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close this bookEnvironmental Health Management after Natural Disasters (Pan American Health Organization (PAHO) / OrganizaciĆ³n Panamericana de la Salud (OPS), 1982, 74 p.)
close this folderPart I: The effects of disaster on environmental health
close this folderAn overview
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View the documentEffects of disasters on conditions and services

Effects of disasters on conditions and services

The sudden creation of areas of high population density, such as camps for displaced persons where there has been no planning for the sanitary accommodation of large numbers of people, is one of the most typical ways in which disasters affect environmental health conditions and services. Because of their generally inadequate facilities and services, establishing camps can result in secondary health emergencies; consequently, even more time and scarce resources will be needed than are required to address the original emergency situation.

Disruptions or overloading of water supply systems, excrete and liquid waste removal systems, and solid waste disposal systems also are likely consequences of natural disasters. When excrete and liquid waste disposal systems are disrupted, the probability of water-borne and food-borne diseases increases. Other water-related diseases and general nuisances are also more likely to affect disaster-stricken populations. Whenever access to normal water sources is hampered or cut off, it is critical that authorities make sufficient quantities for human consumption available to the populations in need.

Table 1. Consequences by Type of Disaster

Disasters

Consequences

Storms

Destructive winds

(Hurricane, cyclone, tornado)

Flooding


Heavy rains


Landslides


Power outages

Earthquakes

Destructive vibration


Power outages


Fires

Volcanic eruptions

Earthquake


Tsunamis


Fires


Volcanic debris

Tsunamis (Sea surges)

Floods


Power outages

As sanitation decreases with the disruption of solid waste disposal systems, the contamination of food and water supplies and the proliferation of vectors increase the risk of disease. The bothersome conditions that accompany breakdowns in solid waste disposal may contribute to the mental stress that disaster victims undergo. The disruption of solid waste disposal systems also can create fire hazards in densely populated areas.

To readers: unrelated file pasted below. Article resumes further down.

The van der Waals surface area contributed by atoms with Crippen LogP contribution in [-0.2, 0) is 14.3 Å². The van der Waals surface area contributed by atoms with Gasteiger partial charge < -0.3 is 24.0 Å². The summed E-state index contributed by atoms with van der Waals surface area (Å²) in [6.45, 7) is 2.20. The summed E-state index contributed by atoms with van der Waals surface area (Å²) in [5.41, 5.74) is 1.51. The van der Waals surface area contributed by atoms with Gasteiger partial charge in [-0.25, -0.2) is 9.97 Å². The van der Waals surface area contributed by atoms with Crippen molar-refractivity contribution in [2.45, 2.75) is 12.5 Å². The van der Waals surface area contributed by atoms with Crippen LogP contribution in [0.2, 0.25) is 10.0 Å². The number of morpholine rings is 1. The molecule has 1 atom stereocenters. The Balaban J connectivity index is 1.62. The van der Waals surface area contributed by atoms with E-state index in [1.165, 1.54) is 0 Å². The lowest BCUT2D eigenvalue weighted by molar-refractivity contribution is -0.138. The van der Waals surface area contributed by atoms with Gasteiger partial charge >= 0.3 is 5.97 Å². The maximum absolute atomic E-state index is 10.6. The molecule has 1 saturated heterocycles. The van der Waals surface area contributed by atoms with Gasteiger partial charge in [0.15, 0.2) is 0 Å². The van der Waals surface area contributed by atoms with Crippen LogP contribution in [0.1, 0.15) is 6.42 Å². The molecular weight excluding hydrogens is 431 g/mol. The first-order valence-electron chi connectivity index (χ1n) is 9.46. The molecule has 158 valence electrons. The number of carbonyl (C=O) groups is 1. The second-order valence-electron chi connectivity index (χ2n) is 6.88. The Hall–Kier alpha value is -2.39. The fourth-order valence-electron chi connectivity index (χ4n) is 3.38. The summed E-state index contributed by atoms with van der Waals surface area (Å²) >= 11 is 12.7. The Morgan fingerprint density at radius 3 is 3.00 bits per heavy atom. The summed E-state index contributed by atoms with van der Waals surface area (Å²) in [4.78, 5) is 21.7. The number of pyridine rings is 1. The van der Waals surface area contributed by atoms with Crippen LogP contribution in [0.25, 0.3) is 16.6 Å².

The growth of populations of vectors of diseases such as malaria, yellow fever, tularemia, and typhus is a further common consequence of natural disasters, particularly in areas where such diseases otherwise are incidental. As was experienced in the aftermath of disaster in Haiti, the interruption of established vector control activities can cause a resurgence of such diseases.

Table 2. Matrix of Effects of Natural Disaster on Environmental Health Services

Service

Most Common Effects on Environmental Health

Earth-quake

Hurricane/Tornado

Flood

Tsunamis

Water supply and waste water disposal

Damage to civil engineering structures

·

·

·

˜


Broken mains

·

O

O

˜


Power outages

·

·

O

O


Contamination (biological or chemical)

O

·

·

·


Transportation failure

·

·

·

O


Personnel shortages

·

O

O

˜


System overloading (due to shifts in population)

O

·

·

˜


Equipment, parts, & supply shortages

·

·

·

O

Solid waste handling

Damage to civil engineering structures

·

O

O

˜


Transportation failures

·

·

·

O


Equipment shortages

·

·

·

O


Personnel shortages

·

·

·

˜


Water, soil, and air pollution

·

·

·

˜

Food handling

Damage to food preparation facilities

·

·

O

˜


Transportation failure

·

·

·

O


Power outages

·

·

O

O


Flooding of facilities

˜

·

·

·


Contamination/degradation of relief supplies

O

·

·

O

Vector control

Proliferation of vector breeding sites

·

·

·

·


Increase in human-vector contacts

·

·

·

O


Disruption of vector-borne disease control programs

·

·

·

·

Home sanitation

Destruction or damage to structures

·

·

·

·


Contamination of water and food

O

O

·

O


Disruption of power, heat fuel water supply waste disposal services

·

·

·

O


Overcrowding

˜

˜

˜

˜

· Severe possible effect
O Less severe possible effect
˜ Least or no possible effect

Finally, decreased standards of general housing sanitation and personal hygiene are among the most common effects of disaster upon environmental health conditions and services. When displaced persons move into areas in which physical structures have been damaged by the disaster, overcrowding often causes housing sanitation to decline. The lack of proper clothing, water, soap, detergent and basic cleaning and washing facilities makes it difficult to maintain usual standards of personal hygiene; as a result, there are increases in diarrhea! disease, vector-borne diseases like typhus, and conditions like scabies in areas where they were already prevalent before the disaster.